Ys is different between the creators and the players, the players give feedback to it and it’s kind of a dialogue between the people making and the people playing, but there is definitely a big difference between how the players play as Adol, and as they experience the game through Adol and how the people are creating it are creating him.



So when we create the games we really try not to make things very definite in many cases.



Prinny(A):
So you don’t lock yourselves in.


Toshihiro Kondo:
On the other hand, in Trails, it is completely written out. There is nothing left out to “Oh what do you think?” Instead; this is what happened.





Prinny(A):
So there isn’t a lot of room to fluctuate from the written path, whereas in Ys it’s the complete opposite.


Toshihiro Kondo:
Exactly!


Prinny(A):
Is there any reason for doing things this way? Do you want to be experimental with one and not on the other; is it something else entirely?


Toshihiro Kondo:
One reason that we do this for Ys is so that the next generation of developers can take over too if we write like “this happens, this happens and this happens” that doesn’t leave a lot of room or creative growth for them to do anything else.

Ys existed before I joined the company, so I’ll take my turn with it as it were and then the people that we’re training, they will come through so that when I leave they have an opportunity to take the series in their own direction. The only thing that is consistent is Adol, but the idea that he travels within an area loosely based on Europe.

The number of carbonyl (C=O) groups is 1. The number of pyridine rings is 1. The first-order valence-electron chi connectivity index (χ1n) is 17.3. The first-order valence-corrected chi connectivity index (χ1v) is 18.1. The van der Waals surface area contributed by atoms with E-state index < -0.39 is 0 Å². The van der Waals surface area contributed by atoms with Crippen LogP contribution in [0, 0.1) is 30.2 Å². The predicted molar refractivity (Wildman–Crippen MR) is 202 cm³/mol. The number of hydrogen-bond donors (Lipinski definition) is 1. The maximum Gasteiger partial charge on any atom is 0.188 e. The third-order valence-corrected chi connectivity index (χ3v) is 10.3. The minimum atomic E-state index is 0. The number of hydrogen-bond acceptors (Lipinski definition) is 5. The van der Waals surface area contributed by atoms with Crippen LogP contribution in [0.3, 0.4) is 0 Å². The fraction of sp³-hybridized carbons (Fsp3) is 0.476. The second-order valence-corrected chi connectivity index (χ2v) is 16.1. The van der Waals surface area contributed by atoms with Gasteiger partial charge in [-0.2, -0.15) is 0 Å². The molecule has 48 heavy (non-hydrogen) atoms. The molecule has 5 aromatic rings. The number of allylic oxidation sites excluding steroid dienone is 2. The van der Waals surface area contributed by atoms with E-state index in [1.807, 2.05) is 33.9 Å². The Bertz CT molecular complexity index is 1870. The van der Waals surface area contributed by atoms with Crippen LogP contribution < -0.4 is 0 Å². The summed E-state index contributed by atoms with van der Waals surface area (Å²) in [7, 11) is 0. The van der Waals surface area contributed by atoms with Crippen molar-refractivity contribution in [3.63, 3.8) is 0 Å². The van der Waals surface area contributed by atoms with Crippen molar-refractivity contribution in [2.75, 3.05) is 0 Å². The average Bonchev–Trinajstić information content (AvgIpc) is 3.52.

Prinny(A):
What about Trails why is that so structured?


Toshihiro Kondo:
This is because the Trails fans are different, they want that really rigid structure and they want hard facts.





Prinny(A):
Oh, I see.

Toshihiro Kondo:
So everything kind of has to be written in that way, so for example; there is a character in the series, I’ll leave names out as it’s a bit of a spoiler, but the existence of this character has been a mystery for about 10 years, and when we start building this the fans talk amongst themselves they wonder “What’s going on?”, “What’s the history of this?”, “What’s happening?” and so drawing that out and creating this expectation, while we all know it’s building to something, it’s what the fans are looking for

So Ys is very free, as the fans like it really open-ended, as they can sort of make their own story, whereas the Trails fans really want the structure because they really love the detail, as that’s what makes Trails what it is, it’s all the details that satisfy those players too.